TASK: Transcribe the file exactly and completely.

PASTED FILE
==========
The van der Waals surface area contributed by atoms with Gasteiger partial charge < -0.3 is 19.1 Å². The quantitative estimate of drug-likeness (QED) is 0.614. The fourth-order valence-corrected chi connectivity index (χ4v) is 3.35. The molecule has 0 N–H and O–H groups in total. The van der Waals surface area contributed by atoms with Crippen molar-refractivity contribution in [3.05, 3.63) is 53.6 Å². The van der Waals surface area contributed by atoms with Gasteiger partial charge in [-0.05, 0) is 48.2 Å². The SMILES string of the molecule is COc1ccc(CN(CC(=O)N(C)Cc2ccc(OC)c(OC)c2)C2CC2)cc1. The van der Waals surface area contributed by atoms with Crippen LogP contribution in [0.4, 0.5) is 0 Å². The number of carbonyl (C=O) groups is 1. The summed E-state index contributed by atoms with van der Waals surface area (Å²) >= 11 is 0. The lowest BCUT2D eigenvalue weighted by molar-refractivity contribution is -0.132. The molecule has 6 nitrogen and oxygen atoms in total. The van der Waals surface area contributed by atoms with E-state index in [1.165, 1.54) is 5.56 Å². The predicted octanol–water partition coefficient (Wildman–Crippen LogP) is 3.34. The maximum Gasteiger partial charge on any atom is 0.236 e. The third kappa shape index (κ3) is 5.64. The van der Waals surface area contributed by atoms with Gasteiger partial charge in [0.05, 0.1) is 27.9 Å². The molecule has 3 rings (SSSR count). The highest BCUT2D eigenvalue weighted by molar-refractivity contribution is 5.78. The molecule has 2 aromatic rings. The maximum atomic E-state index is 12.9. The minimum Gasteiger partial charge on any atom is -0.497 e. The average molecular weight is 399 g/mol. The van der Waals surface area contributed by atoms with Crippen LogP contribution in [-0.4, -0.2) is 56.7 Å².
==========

The van der Waals surface area contributed by atoms with Gasteiger partial charge < -0.3 is 19.1 Å². The quantitative estimate of drug-likeness (QED) is 0.614. The fourth-order valence-corrected chi connectivity index (χ4v) is 3.35. The molecule has 0 N–H and O–H groups in total. The van der Waals surface area contributed by atoms with Crippen molar-refractivity contribution in [3.05, 3.63) is 53.6 Å². The van der Waals surface area contributed by atoms with Gasteiger partial charge in [-0.05, 0) is 48.2 Å². The SMILES string of the molecule is COc1ccc(CN(CC(=O)N(C)Cc2ccc(OC)c(OC)c2)C2CC2)cc1. The van der Waals surface area contributed by atoms with Crippen LogP contribution in [0.4, 0.5) is 0 Å². The number of carbonyl (C=O) groups is 1. The summed E-state index contributed by atoms with van der Waals surface area (Å²) >= 11 is 0. The lowest BCUT2D eigenvalue weighted by molar-refractivity contribution is -0.132. The molecule has 6 nitrogen and oxygen atoms in total. The van der Waals surface area contributed by atoms with E-state index in [1.165, 1.54) is 5.56 Å². The predicted octanol–water partition coefficient (Wildman–Crippen LogP) is 3.34. The maximum Gasteiger partial charge on any atom is 0.236 e. The third kappa shape index (κ3) is 5.64. The van der Waals surface area contributed by atoms with Gasteiger partial charge in [0.05, 0.1) is 27.9 Å². The molecule has 3 rings (SSSR count). The highest BCUT2D eigenvalue weighted by molar-refractivity contribution is 5.78. The molecule has 2 aromatic rings. The maximum atomic E-state index is 12.9. The minimum Gasteiger partial charge on any atom is -0.497 e. The average molecular weight is 399 g/mol. The van der Waals surface area contributed by atoms with Crippen LogP contribution in [-0.4, -0.2) is 56.7 Å².